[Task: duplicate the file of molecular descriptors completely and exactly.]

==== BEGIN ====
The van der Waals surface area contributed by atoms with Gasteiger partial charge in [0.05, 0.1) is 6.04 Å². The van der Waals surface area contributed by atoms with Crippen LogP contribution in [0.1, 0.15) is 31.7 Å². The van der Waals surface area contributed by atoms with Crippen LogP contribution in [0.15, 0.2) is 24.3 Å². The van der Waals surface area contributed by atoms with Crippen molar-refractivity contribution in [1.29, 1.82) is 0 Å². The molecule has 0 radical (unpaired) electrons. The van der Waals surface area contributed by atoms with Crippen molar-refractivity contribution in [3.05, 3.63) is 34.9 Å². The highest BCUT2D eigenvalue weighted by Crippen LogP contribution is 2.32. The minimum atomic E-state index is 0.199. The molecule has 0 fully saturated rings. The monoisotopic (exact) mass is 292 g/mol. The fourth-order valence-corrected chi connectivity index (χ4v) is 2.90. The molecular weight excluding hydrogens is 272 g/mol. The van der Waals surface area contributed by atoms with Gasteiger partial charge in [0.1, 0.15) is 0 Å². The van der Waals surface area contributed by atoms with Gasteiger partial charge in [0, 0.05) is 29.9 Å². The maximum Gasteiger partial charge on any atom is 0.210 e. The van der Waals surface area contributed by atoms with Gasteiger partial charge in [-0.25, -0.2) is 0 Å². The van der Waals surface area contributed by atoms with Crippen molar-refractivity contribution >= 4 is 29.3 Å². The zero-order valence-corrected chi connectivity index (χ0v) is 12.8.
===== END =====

The van der Waals surface area contributed by atoms with Gasteiger partial charge in [0.05, 0.1) is 6.04 Å². The van der Waals surface area contributed by atoms with Crippen LogP contribution in [0.1, 0.15) is 31.7 Å². The van der Waals surface area contributed by atoms with Crippen LogP contribution in [0.15, 0.2) is 24.3 Å². The van der Waals surface area contributed by atoms with Crippen molar-refractivity contribution in [1.29, 1.82) is 0 Å². The molecule has 0 radical (unpaired) electrons. The van der Waals surface area contributed by atoms with Crippen molar-refractivity contribution in [3.05, 3.63) is 34.9 Å². The highest BCUT2D eigenvalue weighted by Crippen LogP contribution is 2.32. The minimum atomic E-state index is 0.199. The molecule has 0 fully saturated rings. The monoisotopic (exact) mass is 292 g/mol. The fourth-order valence-corrected chi connectivity index (χ4v) is 2.90. The molecular weight excluding hydrogens is 272 g/mol. The van der Waals surface area contributed by atoms with Gasteiger partial charge in [0.1, 0.15) is 0 Å². The van der Waals surface area contributed by atoms with Gasteiger partial charge in [0, 0.05) is 29.9 Å². The maximum Gasteiger partial charge on any atom is 0.210 e. The van der Waals surface area contributed by atoms with Gasteiger partial charge in [-0.25, -0.2) is 0 Å². The van der Waals surface area contributed by atoms with Crippen molar-refractivity contribution >= 4 is 29.3 Å². The zero-order valence-corrected chi connectivity index (χ0v) is 12.8.